I'm Robert Siegel.

And we end this hour with Iran. Tensions were already high before Israeli officials in India and the Republic of Georgia narrowly escaped assassination attempts this week. Israel blames Iran for the attacks. We'll hear more about that in just a minute.

BLOCK: But first, to Iran's repeated threats to close the Strait of Hormuz. Twenty percent of the world's oil tankers pass through the strait and Tehran has threatened to shut it down in response to pressure from the West over its nuclear program.

NPR's Peter Kenyon visited several Gulf Arab states that depend on the strait to ship their oil and he reports they're surprisingly calm.

PETER KENYON, BYLINE: The Strait of Hormuz, just 34 miles wide at its narrowest point between Iran and Oman, has been called the world's most strategic waterway. Iran has made numerous threats to close the strait in recent decades, causing crude oil markets to gyrate, but generating surprisingly little activity among Gulf oil producers to find alternative routes to get their oil to market.

One of the few efforts has been made by the United Arab Emirates. Abu Dhabi has completed construction of a new pipeline, which bypasses the strait. But local energy reporters say there's less there than meets the eye. Technical problems have delayed use of the line by several months, for one thing. And even when fully operational, the pipeline won't even cover Abu Dhabi's daily production, let alone anyone else's.

ADAL MIRZA: It's roughly half. The capacity is approximately one and a half million barrels a day and they're producing at about 2.5 million barrels a day.

KENYON: Adal Mirza covers energy for MEED, the Middle East Economic Digest. He says, of the major Gulf oil producers, only the UAE and Saudi Arabia have pipeline alternatives to shipping oil through the Strait of Hormuz. Mirza says, by converting a petroleum product's pipeline to carry crude across the desert, the Saudis could make up a fraction of their current production should traffic in the strait be disrupted.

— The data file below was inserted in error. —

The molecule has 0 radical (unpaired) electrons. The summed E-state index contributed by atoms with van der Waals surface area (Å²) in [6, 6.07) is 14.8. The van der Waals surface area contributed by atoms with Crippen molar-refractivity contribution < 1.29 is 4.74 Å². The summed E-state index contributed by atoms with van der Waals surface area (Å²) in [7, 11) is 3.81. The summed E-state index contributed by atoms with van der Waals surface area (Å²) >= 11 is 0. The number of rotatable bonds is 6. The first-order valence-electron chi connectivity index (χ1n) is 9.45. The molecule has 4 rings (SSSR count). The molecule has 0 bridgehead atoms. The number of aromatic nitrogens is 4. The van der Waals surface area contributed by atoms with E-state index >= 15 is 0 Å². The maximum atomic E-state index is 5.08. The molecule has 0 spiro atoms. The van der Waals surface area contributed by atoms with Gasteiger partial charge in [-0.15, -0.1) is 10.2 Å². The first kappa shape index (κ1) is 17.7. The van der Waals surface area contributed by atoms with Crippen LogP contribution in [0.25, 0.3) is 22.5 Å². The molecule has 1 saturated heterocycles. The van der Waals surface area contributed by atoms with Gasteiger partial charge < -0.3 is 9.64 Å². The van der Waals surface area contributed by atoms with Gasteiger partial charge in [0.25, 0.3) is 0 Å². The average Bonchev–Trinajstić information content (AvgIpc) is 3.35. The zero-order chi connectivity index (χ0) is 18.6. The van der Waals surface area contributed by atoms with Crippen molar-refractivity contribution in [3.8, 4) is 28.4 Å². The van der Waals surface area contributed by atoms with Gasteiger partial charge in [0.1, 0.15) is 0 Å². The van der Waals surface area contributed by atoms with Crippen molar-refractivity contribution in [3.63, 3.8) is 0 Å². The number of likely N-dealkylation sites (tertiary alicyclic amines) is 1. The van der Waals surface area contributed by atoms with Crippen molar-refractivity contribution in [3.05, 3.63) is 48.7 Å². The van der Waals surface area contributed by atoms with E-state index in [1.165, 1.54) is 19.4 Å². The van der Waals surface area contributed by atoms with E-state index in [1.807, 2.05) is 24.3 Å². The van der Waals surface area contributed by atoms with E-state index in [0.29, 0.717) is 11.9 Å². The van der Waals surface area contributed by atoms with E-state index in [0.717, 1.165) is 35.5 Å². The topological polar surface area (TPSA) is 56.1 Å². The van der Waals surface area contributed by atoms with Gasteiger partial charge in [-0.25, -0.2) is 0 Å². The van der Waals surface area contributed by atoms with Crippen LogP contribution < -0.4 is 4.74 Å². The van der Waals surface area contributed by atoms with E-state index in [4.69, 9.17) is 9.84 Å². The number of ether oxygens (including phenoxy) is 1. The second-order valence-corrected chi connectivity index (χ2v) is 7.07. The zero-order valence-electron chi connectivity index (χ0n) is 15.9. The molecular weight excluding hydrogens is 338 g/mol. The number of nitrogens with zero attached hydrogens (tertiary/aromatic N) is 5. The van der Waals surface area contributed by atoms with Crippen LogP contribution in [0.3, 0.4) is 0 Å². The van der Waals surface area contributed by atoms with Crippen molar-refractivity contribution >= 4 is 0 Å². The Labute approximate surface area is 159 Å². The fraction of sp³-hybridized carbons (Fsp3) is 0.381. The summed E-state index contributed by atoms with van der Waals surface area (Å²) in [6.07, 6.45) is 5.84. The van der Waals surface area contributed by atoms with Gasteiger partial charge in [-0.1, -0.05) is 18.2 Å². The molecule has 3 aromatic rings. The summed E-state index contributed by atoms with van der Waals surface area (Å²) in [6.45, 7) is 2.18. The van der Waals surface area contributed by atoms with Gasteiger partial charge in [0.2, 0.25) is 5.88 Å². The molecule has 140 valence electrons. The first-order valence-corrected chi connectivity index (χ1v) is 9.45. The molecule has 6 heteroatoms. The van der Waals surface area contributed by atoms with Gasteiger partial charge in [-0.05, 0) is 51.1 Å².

MIRZA: I mean, you have Saudi Arabia, which is producing - has a production capacity of about twelve and a half million barrels a day. They can only transport a maximum of five million barrels a day from the east coast to the Gulf of Suez. Other countries, such as Qatar and Kuwait, would be entirely blocked out, as would Iraq.

KENYON: So why have world oil markets, despite some jittery moments, remained relatively calm about the worst-case scenario for the Strait of Hormuz? Analysts say it's simple. Few people believe Iran can actually deliver on its threat.

Mustafa Alani with the Geneva-based Gulf Research Center says there are several factors weighing against Iran's ability to close the strait. Hormuz is classified as an international waterway by the U.N., meaning international military action to keep it open would not only be permitted, but expected. And as a practical matter, Alani says Iran has already demonstrated during the Iran-Iraq War that it can't keep the strait closed.

MUSTAFA ALANI: The Iranian tried to close Hormuz eight years and they done everything possible, from mining to the air force to navy to the speed boat, tried to close Hormuz and to prevent the export of oil. They failed.

KENYON: U.S. and European military officials have also said they don't believe Iran can close the strait for any length of time. Some analysts, however, say a temporary closure may be possible.

THEODORE KARASIK: We estimate that the strait could only be closed for maybe 10 days, maximum 15, depending on what transpires.

KENYON: Theodore Karasik with the Institute for Near East and Gulf Military Analysis in Dubai says despite what he calls a robust international military presence near the strait, Iran could cause problems with asymmetrical attacks.

KARASIK: It's something to worry about because of the mines issue, I think, and the fact that suicide boats are very difficult to stop. So, if they really want to make a statement for a week, then they will make a statement for a week.

KENYON: But Karasik agrees with other analysts that Iran could not keep the strait closed.

Peter Kenyon, NPR News. Transcript provided by NPR, Copyright National Public Radio.